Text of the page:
because there ...
m rodrigues fotografia
I was building my photography portfolio on a website for professional photographers when I came across a portrait by a Portuguese photographer on the same website. His duotone was a of a woman with a single breast mastectomy, although at the time I didn’t know what that procedure was. I stared at it for a while intrigued, left the page and then clicked back to study it some more. The image itself is simple - a perfect breast and a perfect scar, but the presentation is incredibly thoughtful. There is symmetry - the way it was created and presented, what is shown and what is left out - and I wrote the following comment on his page, “Very raw and vulnerable, and still very feminine and beautiful. Thanks for sharing this.”
I told my wife about the portrait and that I had gone back and looked at it several times. It started a conversation.
On a long road trip the next day my we started discussing breast cancer, vulnerability, freedom and shame. Of the friends we knew who had experienced breast cancer I didn’t know anything about their journeys. I suggested it may be because I am male, had worked as a pastor, and live in a pretty conservative community. Jamie suggested it could be a deeper issue because even though she is a woman, works as a nurse, and is friends to these same women she wasn’t privy to their stories either.
We wondered if the reluctance was shame based (that, and the oversexulization of breasts in our society), and that in turn got us talking about healing.
It makes perfect sense to initially cover a wound with a Band-Aid. We want to stop the bleeding and need to make sure it doesn’t get infected. However we don’t live our lives covered with Band-Aids. At some point we peel them off and allow the exposure to help with the scabbing and scarring process.
Our presupposition that day was that people may be keeping themselves from fully healing if they are keeping their wounds covered. This could be true for wounds that are physical, emotional, or relational in nature. We wondered what it would look like to give people a safe place to begin to gently expose their scars.
I ended up talking with three of our friends about their breast cancer experience. I hardly had to ask them anything. Once they knew I was interested and genuinely cared their stories came pouring out. They even offered some things that I would have considered private, yet they seemed grateful to verbalize things they might not have shared before. Two of these friends felt they had stories that could be helpful to other women and wondered if I might assist them in doing so some day. I nodded politely but didn’t think that role was for me as I still considered breast cancer as a “woman’s disease” and pictured myself as an outsider.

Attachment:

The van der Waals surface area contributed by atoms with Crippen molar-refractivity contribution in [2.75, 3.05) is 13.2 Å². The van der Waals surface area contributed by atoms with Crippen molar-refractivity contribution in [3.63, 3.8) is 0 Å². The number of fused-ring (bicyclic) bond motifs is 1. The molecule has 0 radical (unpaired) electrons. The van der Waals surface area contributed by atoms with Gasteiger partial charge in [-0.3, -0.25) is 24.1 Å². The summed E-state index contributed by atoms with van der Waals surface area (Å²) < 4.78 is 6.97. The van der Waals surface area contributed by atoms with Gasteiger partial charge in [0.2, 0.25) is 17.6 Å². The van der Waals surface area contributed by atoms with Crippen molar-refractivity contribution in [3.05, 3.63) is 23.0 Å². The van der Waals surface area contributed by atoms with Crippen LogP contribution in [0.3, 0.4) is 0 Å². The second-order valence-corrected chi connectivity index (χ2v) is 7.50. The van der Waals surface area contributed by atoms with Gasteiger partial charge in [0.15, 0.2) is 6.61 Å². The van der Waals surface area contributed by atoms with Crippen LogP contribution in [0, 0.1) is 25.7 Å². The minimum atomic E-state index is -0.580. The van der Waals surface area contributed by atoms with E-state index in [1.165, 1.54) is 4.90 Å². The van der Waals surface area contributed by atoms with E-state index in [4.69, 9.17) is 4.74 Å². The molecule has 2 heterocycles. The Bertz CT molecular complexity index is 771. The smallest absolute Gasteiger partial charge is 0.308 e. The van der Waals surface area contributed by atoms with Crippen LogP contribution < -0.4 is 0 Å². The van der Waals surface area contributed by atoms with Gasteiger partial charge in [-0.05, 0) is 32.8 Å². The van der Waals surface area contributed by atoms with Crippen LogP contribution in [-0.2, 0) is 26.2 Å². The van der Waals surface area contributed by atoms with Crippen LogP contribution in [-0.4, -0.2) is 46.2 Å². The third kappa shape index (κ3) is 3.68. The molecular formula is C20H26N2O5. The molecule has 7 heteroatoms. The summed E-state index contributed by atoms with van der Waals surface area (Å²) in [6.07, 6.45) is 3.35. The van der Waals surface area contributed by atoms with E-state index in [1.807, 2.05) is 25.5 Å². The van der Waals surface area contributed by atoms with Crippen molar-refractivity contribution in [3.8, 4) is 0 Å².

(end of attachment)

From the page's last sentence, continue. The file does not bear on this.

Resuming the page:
I did, however, begin writing stories about people’s scar stories and sharing them on my blog (some of these stories can be found on this website). I enjoyed giving people a platform for their stories and I discovered I had a lot to learn about vulnerability and freedom.
A few months later I wrote another comment to the Portuguese photographer underneath his image. “Could I get permission to use this photo on a blog article about photographing people with scars? This image has really impacted me.”
He responded the following day. “Dear Chad. You have my permission to use this photo on the blog for noble causes, such as the image conveys. Thank you for your selection.”
And then in a personal message to me he included, “The person in this fotografia is my wife.”
It was that moment that I realized I wanted/needed to do a project for people with breast cancer. I now recognized it as a human disease/condition and one that I couldn’t neglect just because of my gender. The truth was it was my own fear holding me back from vulnerability and it was costing me and others.
The next several months was a stretching time for me as I had to confront some of my belief systems that weren’t serving me well or letting me move forward with this project. The details of that journey will go into a book someday. The result of pushing through was building friendships with eight women who had walked through breast cancer. We wrote their stories, they revealed their scars and I captured their portraits. Together we held an art show.
These brave women changed the trajectory of my life. I’ve become a cancer advocate, a better listener, and a more passionate spokesman. The Reveal Mission has since grown to incorporate body image realities and end of life situations.
The mission is to facilitate healing in people who have scars that they choose to gently uncover. Sometimes it is with a conversation. For some it includes portraits meant just for themselves. Some have opted to share their stories with you here on these pages. I hope you will honor their courage and respect their journeys.